Momentum builds for athletic facility upgrades

17 August 2017

Longview is responding to a growing chorus calling for major upgrades to the city’s athletic facilities.

After prodding from local residents, the Longview School Board on Monday created a committee to assess the district’s middle and high school athletic facility needs. The committee’s goal is to come up with priorities, said Superintendent Dan Zorn.

“It will be an expensive endeavor. We have a lot of needs here, and my hope is that once we get to that point we’ll look at a combination of public and private funding,” Zorn said.

Meanwhile, at a workshop on Tuesday, the Longview City Council gave the Parks Department authority to study the feasibility of building a new multi-purpose regional athletic facility.

“Voices were definitely heard last evening and there’s some passion behind it,” said Parks and Recreation Director Jennifer Wills.

Proponents say that building a new multi-million dollar regional athletic facility capable of hosting tournaments would boost the local economy and pay for itself quickly.

Woodland is developing a $16 million sports complex, and artificial turf is springing up on a number of surrounding area’s fields, leaving some residents worrying that Longview could be left in the dust.
Field maintenance

Representatives from local youth leagues say the facility use agreements that leagues sign with the city have allowed fields to gradually deteriorate. Under current practice, those agreements give leagues year-round responsibility for field maintenance.

This has resulted in sporadic maintenance between seasons, said Andrea Bergquis, president of the Longview Babe Ruth baseball league.

“It becomes really hard when you’re volunteer-run and there’s a lack of money,” she said. “Volunteer leagues have a lot of turnover.”

Western Youth Baseball President Jason McClung said fields in Longview haven’t always operated this way. Prior to 2008, the city maintained fields from September through February, he said. When McClung became league president in 2009, he signed an agreement giving the league sole responsibility for field maintenance of the diamonds at John Null Park.

It’s a similar story with the Longview School District’s fields. Zorn said the district does the best it can with its five-person maintenance team but admitted that it also leans on outside help.

“I would say that we’re reliant to some degree on volunteers,” Zorn said.

McClung said he put in between 270 and 300 hours of work on the Mark Morris baseball field over the summers when his son played on the team. With both of his daughters now playing Monarchs soccer, he works on the field the high school team shares with Lower Columbia College.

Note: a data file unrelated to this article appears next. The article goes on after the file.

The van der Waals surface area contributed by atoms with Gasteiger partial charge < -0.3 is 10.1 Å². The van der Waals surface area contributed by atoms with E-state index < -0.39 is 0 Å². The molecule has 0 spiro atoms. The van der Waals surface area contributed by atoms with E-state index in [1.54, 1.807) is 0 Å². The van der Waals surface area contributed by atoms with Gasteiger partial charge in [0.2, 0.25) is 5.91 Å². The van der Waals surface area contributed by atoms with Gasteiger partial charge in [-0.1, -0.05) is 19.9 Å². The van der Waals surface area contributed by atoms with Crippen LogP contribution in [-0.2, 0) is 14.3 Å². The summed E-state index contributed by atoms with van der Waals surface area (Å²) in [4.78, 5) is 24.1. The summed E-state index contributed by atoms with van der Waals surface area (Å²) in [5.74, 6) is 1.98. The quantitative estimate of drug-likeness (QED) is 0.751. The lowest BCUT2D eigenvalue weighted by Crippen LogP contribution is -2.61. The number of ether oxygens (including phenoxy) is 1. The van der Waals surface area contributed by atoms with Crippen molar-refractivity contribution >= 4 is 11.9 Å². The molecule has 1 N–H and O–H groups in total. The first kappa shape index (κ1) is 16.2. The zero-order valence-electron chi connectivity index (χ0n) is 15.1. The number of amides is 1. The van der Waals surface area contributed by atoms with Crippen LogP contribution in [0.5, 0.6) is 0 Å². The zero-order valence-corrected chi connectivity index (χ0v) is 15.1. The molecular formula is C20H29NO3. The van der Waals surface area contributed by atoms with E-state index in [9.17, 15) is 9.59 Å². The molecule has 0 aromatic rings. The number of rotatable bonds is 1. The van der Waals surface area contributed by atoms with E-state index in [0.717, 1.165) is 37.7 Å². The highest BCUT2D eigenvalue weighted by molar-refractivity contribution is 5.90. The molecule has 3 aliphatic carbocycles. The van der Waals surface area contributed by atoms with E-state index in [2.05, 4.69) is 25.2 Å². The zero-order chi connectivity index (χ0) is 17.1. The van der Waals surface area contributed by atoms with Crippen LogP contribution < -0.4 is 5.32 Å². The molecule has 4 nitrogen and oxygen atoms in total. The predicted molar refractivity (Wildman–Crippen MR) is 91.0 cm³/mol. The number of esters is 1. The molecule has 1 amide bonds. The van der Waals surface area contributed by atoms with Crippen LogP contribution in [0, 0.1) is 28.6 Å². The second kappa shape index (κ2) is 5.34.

McClung said there’s typically about 1 inch of standing water in the center of the field after watering it. “The choice is basically playing on something that’s rock hard and yellow or something that’s mushy and green,” he said.

McClung said he recently spent his own money to rent a roller to smooth deep ruts left on the field by a contractor’s four-wheel drive vehicle.

“The maintenance department just doesn’t have the equipment that they need,” he said.

Longview School Board President C.J. Nickerson said the new fields committee will deliver an earlier report on facility problems that require immediate attention. Looking out further, Nickerson said the track at Mark Morris High School and the field at Longview Memorial Stadium are in need of most urgent repair.
Economic impact

Strojan Kennison remembers when Longview was a softball hub that connected teams from Oregon and Washington. The 44-year-old Shoreline, Wash., resident said he used to constantly make the drive to Longview with his father, who played in one of the dozens of teams that competed here in tournaments in the 1970s.

“From Friday to Sunday, you were looking at anywhere from 32 to 60 teams playing on a regular basis,” Kennison said.

Kennison now serves as the Washington and Oregon executive director of the United States Specialty Sports Association, an organization that promotes tournaments for a variety of sports, including softball and baseball.

Kennison’s name came up at Tuesday’s City Council workshop as someone who could advise the city on building a new regional athletic complex. Kennison has already advised the cities of Kent and Lynnwood on their own fields.

According to USSA data, Kent netted about $1.1 million from a recent five-day softball tournament that featured 24 men’s teams and eight women’s teams. The regional economic impact totaled roughly $10.3 million, he said.

“Just in hotel rooms alone for out of town teams we were at almost half a million,” Kennison said.

Kennison said Longview would need to build a six-field facility with turf infields for his organization to view the city as a potential tournament destination.

Kennison said one of the most common obstacles to this vision is “fear of the unknown.”

“It’s something that’s new to the community, it’s not status quo and it’s thinking outside the box,” he said.

Cost is always a big factor, he added. Kennison said artificial turf infields with 90-foot base cutouts typically cost around $200,000, while covering an entire baseball field in turf costs about $1 million.

Wills said the parks department will be creating an advisory committee to explore potential public-private partnerships for funding a new regional athletic facility.

“I’ve been with the city for 11 years, and it’s been a need for 11 years, if not longer,” she said.

Wills said one of the biggest challenges from her perspective is getting everyone on the same page and identifying potential funding sources.

“It’s going to take a lot of different funding streams,” she said. “The more hands that we can get involved in this the better.”